As we drift into the latter end of 2019, the question on many consumers’ lips will be this: how exactly does the new LG B9 OLED compare to last year’s LG B8?
These are two of the cheapest OLED TVs on the market – only beaten by the Hisense O8B – and remain the entry-level model in LG’s OLED lineup. But their equivalent position in the lineup doesn’t mean they’re equal in all things.
With the LG B9 OLED now on sale in the UK, and due to follow shortly in the US, Australia, and elsewhere, we’ve pulled together a side by side comparison of the pricing, specifications, and format support of the two televisions, to give any prospective buyers the best idea of whether to go for LG B9 or LG B8 in their hunt for an affordable OLED.
LG B9 vs LG B8 pricing
This is an easy one. Almost exactly the same as the B8 model, the LG B9 is starting at £1,529 (around $1,995 / AU$2,900) RRP for the 55-inch model, and £2,499 (around $3,055 / AU$4,530) RRP for the 65-inch model.
For reference, the B8 retailed at £1,599 for the 55-inch at launch, but has yet to see any price reduction. We expect it to shortly to acknowledge and incentivize the updated model – if LG doesn’t take it off shelves entirely.
Like the B8, the LG B9 undercuts this year’s C9 OLED by a good $200/£200, making it the most affordable of the LG TV 2019 range, and quite a bit cheaper than the LG E9 or LG W9 sets, which feature even more premium materials and higher-end speakers – despite all having the same OLED panel.
LG B9 vs LG B8 processor
What makes that price drop especially impressive, though, is that the LG B9 has the same a7 Gen 2 Intelligent processor of its higher-end siblings.
The lower price of the B8 last year was largely credited with the set’s use of an older processor than the more advanced OLED TVs in the range. By keeping the same price difference, without a drop in processing smarts, it makes this B series a much stronger proposition than its predecessor.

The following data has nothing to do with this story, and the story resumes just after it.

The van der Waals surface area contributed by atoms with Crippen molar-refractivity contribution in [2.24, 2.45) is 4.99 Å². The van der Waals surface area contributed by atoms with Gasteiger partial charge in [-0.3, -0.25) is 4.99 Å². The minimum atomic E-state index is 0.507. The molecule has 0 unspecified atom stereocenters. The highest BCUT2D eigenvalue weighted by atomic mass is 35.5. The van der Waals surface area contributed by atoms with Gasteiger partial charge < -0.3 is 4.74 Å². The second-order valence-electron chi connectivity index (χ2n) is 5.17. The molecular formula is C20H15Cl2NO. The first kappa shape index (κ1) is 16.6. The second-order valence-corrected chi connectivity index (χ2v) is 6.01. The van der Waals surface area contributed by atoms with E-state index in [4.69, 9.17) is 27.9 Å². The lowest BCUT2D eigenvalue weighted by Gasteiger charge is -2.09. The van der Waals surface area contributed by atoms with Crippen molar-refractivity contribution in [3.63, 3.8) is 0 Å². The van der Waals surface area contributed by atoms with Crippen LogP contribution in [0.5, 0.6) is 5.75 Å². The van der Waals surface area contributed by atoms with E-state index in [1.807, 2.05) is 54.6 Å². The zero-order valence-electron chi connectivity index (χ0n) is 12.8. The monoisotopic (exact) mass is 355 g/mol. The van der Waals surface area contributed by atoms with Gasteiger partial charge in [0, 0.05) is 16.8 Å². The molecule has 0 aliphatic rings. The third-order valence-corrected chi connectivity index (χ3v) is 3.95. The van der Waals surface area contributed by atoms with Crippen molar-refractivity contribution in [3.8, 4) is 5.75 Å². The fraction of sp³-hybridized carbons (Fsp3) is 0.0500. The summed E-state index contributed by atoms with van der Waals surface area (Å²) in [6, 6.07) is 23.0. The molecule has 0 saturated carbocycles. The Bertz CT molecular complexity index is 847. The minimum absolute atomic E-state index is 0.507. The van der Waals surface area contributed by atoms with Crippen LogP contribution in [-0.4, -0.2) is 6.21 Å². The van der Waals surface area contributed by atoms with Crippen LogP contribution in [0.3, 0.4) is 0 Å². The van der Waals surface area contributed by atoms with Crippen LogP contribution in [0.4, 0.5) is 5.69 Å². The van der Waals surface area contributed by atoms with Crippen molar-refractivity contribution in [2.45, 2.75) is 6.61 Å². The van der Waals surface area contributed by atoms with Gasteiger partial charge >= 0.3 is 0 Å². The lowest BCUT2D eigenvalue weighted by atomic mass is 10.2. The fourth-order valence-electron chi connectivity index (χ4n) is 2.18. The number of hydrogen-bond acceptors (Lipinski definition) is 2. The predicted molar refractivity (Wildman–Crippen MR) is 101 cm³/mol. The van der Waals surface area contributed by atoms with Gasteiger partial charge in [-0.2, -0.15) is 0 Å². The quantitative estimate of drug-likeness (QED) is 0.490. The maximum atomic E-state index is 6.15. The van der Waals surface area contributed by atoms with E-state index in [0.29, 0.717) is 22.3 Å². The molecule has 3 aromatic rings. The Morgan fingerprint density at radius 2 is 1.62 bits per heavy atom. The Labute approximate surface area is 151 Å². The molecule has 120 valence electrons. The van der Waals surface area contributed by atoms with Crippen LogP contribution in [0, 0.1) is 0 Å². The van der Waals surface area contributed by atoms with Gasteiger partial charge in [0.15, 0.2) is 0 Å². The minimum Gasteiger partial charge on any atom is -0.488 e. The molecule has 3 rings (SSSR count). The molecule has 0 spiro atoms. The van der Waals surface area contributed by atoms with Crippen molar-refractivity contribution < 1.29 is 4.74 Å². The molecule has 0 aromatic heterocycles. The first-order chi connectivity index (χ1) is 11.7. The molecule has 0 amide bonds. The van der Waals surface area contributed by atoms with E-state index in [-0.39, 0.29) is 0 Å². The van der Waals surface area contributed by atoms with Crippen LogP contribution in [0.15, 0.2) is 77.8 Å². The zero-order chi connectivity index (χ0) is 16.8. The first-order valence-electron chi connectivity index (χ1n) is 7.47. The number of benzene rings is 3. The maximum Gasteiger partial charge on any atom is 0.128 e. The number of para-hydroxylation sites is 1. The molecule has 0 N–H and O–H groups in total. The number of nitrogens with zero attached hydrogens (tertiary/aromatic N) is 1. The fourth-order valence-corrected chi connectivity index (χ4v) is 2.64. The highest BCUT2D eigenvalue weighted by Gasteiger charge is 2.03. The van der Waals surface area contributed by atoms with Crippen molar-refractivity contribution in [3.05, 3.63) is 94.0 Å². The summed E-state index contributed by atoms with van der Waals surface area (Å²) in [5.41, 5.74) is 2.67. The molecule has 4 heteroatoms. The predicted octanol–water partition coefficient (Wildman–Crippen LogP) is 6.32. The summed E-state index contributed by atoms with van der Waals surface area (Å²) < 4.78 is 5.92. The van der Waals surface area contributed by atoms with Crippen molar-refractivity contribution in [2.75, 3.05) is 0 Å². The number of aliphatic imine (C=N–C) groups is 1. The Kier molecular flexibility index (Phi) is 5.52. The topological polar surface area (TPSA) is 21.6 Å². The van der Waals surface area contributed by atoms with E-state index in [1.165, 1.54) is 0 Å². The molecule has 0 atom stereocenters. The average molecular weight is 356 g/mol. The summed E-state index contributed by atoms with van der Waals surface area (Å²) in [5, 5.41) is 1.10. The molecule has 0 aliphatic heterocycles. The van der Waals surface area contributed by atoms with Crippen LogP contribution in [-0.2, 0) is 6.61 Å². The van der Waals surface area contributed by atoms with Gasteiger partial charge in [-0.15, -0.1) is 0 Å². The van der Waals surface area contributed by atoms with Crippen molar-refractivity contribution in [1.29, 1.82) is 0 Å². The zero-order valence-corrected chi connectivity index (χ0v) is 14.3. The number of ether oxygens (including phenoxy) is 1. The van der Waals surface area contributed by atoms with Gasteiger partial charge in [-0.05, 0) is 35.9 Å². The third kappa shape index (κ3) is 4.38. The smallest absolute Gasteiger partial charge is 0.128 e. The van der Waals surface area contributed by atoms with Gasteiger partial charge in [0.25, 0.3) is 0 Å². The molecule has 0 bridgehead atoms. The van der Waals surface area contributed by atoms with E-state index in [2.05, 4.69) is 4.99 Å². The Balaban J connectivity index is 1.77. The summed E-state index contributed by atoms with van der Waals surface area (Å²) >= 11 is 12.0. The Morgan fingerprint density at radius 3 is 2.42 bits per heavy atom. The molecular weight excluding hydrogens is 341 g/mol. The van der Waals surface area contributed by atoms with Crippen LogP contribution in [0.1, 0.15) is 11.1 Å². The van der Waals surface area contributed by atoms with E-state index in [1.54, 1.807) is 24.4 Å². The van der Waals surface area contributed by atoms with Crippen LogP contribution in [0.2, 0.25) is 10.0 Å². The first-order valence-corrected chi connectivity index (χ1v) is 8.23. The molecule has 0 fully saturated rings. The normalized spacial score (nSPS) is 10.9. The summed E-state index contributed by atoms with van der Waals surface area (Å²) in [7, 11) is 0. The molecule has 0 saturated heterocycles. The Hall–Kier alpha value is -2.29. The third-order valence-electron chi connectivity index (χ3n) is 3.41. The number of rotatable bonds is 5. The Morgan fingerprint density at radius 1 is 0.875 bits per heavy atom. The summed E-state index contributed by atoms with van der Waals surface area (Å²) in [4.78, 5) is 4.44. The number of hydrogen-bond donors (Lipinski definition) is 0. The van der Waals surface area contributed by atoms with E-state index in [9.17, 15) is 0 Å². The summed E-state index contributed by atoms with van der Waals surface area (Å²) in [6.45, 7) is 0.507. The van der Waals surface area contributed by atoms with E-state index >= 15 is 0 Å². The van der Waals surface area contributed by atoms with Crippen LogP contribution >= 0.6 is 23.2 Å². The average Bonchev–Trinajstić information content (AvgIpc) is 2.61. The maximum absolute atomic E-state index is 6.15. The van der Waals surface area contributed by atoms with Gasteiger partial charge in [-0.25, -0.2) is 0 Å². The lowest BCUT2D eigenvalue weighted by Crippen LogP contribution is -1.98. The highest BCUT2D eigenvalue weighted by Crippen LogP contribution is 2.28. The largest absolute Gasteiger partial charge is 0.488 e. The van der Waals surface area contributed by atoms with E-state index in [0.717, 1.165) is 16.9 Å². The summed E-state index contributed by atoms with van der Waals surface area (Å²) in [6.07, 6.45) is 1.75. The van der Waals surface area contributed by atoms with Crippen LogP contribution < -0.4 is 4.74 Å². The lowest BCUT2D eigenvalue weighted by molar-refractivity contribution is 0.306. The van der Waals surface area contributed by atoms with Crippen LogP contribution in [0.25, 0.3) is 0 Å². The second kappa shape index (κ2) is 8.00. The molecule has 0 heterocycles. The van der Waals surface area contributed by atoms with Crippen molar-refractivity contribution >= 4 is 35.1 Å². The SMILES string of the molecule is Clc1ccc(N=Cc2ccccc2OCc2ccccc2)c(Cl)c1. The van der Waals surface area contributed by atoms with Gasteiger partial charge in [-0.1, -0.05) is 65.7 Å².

Our only complaints with the B8 last year were the middling HD upscaling and occasional video noise in dark scenes – but it’s unlikely you’ll see as much of that in the B9.
LG B9 vs LG B8 specs and design
Processor aside, is anything materially different with the design, formats, or inputs of the LG B8 and LG B9?
The B9’s screen appears to be the same size, though the TV stand it rests on has a slightly different shape that’s a bit shorter and slimmer than the B8’s stand, measuring 38 mm high and 246 mm deep rather than 45 mm high and 220 mm deep. The weight of the set, too, has risen, coming in at 19.9kg rather than the B8’s 17.7kg (including the stand).
In terms of audio, the output has gone up considerably too, doubling the volume of the B8’s 20W speakers, to 40W output on the B9. The B9 also adds in a subwoofer, making for 2.2 channel speakers rather than the B8’s 2.0 channel setup.
If you’re connecting your headphones or smartphone to the TV via Bluetooth, you’ll be pleased to know that the B9 uses the latest 5.0 standard instead of the B8’s older 4.2 connection, meaning the B9 should connect faster and more reliably.
Both are 4K TVs with HDR panels, and support the dynamic Dolby Vision HDR format, as well as Dolby Atmos surround sound. They both ship with LG’s sleek magic remote and streamlined webOS smart TV platform. With LG’s ThinQ AI integrated, too, you’re getting a very smart system, with built-in Alexa / Google Assistant support and the ability to connect to Google Home and Amazon Echo devices.
LG B9 vs LG B8: takeaway
We’ll be looking to publish our review of the LG B9 OLED in the coming weeks, for anyone who can wait before making a purchase. If you’re an impulse buyer, though, or just need a new television set for that big movie night you have planned, you may be considering buying the LG B9 now.
Our previous experience testing the 2019 LG TV range makes us think you won’t be too surprised by anything in the B9. With the same panel and processor, you can expect the same kind of standout OLED picture – with gorgeously deep blacks and incredible color contrast – of the LG C9 and E9 OLED we reviewed earlier in the year. Given it doesn’t ditch the a7 Gen 2 processor for an older chip, either, it may be the best buy in the LG range for price vs performance.
Keep in mind, though, that the B8 OLED was still a truly capable TV from 2018, and well worth the price in its own right.